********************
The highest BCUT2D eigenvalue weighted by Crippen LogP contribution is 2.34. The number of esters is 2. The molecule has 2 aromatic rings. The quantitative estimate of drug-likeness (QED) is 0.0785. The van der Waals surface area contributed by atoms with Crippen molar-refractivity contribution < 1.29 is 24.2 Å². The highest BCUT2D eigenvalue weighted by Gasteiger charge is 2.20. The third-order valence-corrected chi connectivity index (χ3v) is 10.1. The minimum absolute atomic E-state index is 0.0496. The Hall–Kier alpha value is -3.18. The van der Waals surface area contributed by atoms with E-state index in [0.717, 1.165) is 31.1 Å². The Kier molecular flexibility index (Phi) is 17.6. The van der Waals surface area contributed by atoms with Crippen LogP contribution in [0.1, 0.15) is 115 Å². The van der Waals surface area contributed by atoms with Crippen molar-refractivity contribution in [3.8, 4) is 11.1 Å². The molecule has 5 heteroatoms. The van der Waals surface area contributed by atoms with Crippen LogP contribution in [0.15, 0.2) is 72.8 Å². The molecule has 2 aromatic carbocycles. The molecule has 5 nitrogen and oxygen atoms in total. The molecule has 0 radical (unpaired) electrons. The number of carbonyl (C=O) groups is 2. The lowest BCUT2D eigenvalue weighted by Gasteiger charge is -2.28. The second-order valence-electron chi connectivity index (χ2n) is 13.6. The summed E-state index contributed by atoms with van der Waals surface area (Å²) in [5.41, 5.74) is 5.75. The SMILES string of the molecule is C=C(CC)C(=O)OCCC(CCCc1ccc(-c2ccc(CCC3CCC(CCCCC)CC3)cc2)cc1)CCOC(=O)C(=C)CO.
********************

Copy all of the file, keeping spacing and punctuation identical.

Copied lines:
The highest BCUT2D eigenvalue weighted by Crippen LogP contribution is 2.34. The number of esters is 2. The molecule has 2 aromatic rings. The quantitative estimate of drug-likeness (QED) is 0.0785. The van der Waals surface area contributed by atoms with Crippen molar-refractivity contribution < 1.29 is 24.2 Å². The highest BCUT2D eigenvalue weighted by Gasteiger charge is 2.20. The third-order valence-corrected chi connectivity index (χ3v) is 10.1. The minimum absolute atomic E-state index is 0.0496. The Hall–Kier alpha value is -3.18. The van der Waals surface area contributed by atoms with E-state index in [0.717, 1.165) is 31.1 Å². The Kier molecular flexibility index (Phi) is 17.6. The van der Waals surface area contributed by atoms with Crippen LogP contribution in [0.1, 0.15) is 115 Å². The van der Waals surface area contributed by atoms with Crippen molar-refractivity contribution in [3.8, 4) is 11.1 Å². The molecule has 5 heteroatoms. The van der Waals surface area contributed by atoms with Crippen LogP contribution in [0.15, 0.2) is 72.8 Å². The molecule has 2 aromatic carbocycles. The molecule has 5 nitrogen and oxygen atoms in total. The molecule has 0 radical (unpaired) electrons. The number of carbonyl (C=O) groups is 2. The lowest BCUT2D eigenvalue weighted by Gasteiger charge is -2.28. The second-order valence-electron chi connectivity index (χ2n) is 13.6. The summed E-state index contributed by atoms with van der Waals surface area (Å²) in [5.41, 5.74) is 5.75. The SMILES string of the molecule is C=C(CC)C(=O)OCCC(CCCc1ccc(-c2ccc(CCC3CCC(CCCCC)CC3)cc2)cc1)CCOC(=O)C(=C)CO.